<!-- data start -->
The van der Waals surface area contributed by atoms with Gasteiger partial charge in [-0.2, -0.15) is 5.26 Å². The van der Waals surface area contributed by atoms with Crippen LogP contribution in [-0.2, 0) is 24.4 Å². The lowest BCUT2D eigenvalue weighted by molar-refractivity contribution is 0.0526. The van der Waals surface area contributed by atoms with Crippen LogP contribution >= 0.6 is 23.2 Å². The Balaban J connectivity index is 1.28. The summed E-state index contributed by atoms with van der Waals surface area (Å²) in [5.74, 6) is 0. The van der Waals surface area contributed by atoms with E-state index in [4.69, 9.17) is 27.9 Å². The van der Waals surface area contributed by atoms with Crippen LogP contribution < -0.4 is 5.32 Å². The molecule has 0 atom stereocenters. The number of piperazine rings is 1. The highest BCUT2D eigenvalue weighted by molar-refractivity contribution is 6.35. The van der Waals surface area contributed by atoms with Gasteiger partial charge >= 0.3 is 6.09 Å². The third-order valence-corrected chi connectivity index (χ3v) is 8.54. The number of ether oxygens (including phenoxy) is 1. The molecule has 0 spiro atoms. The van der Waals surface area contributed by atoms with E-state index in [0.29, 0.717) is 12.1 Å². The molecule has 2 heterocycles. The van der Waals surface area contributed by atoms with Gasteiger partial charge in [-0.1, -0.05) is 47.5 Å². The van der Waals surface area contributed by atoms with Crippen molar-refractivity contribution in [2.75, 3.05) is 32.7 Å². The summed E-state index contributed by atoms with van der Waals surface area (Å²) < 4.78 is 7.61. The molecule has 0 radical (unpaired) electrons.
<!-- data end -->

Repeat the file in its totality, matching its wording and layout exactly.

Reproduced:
The van der Waals surface area contributed by atoms with Gasteiger partial charge in [-0.2, -0.15) is 5.26 Å². The van der Waals surface area contributed by atoms with Crippen LogP contribution in [-0.2, 0) is 24.4 Å². The lowest BCUT2D eigenvalue weighted by molar-refractivity contribution is 0.0526. The van der Waals surface area contributed by atoms with Crippen LogP contribution >= 0.6 is 23.2 Å². The Balaban J connectivity index is 1.28. The summed E-state index contributed by atoms with van der Waals surface area (Å²) in [5.74, 6) is 0. The van der Waals surface area contributed by atoms with E-state index in [4.69, 9.17) is 27.9 Å². The van der Waals surface area contributed by atoms with Crippen LogP contribution < -0.4 is 5.32 Å². The molecule has 0 atom stereocenters. The number of piperazine rings is 1. The highest BCUT2D eigenvalue weighted by molar-refractivity contribution is 6.35. The van der Waals surface area contributed by atoms with Gasteiger partial charge >= 0.3 is 6.09 Å². The third-order valence-corrected chi connectivity index (χ3v) is 8.54. The number of ether oxygens (including phenoxy) is 1. The molecule has 0 spiro atoms. The van der Waals surface area contributed by atoms with E-state index in [0.29, 0.717) is 12.1 Å². The molecule has 2 heterocycles. The van der Waals surface area contributed by atoms with Gasteiger partial charge in [-0.1, -0.05) is 47.5 Å². The van der Waals surface area contributed by atoms with Crippen molar-refractivity contribution in [2.75, 3.05) is 32.7 Å². The summed E-state index contributed by atoms with van der Waals surface area (Å²) < 4.78 is 7.61. The molecule has 0 radical (unpaired) electrons.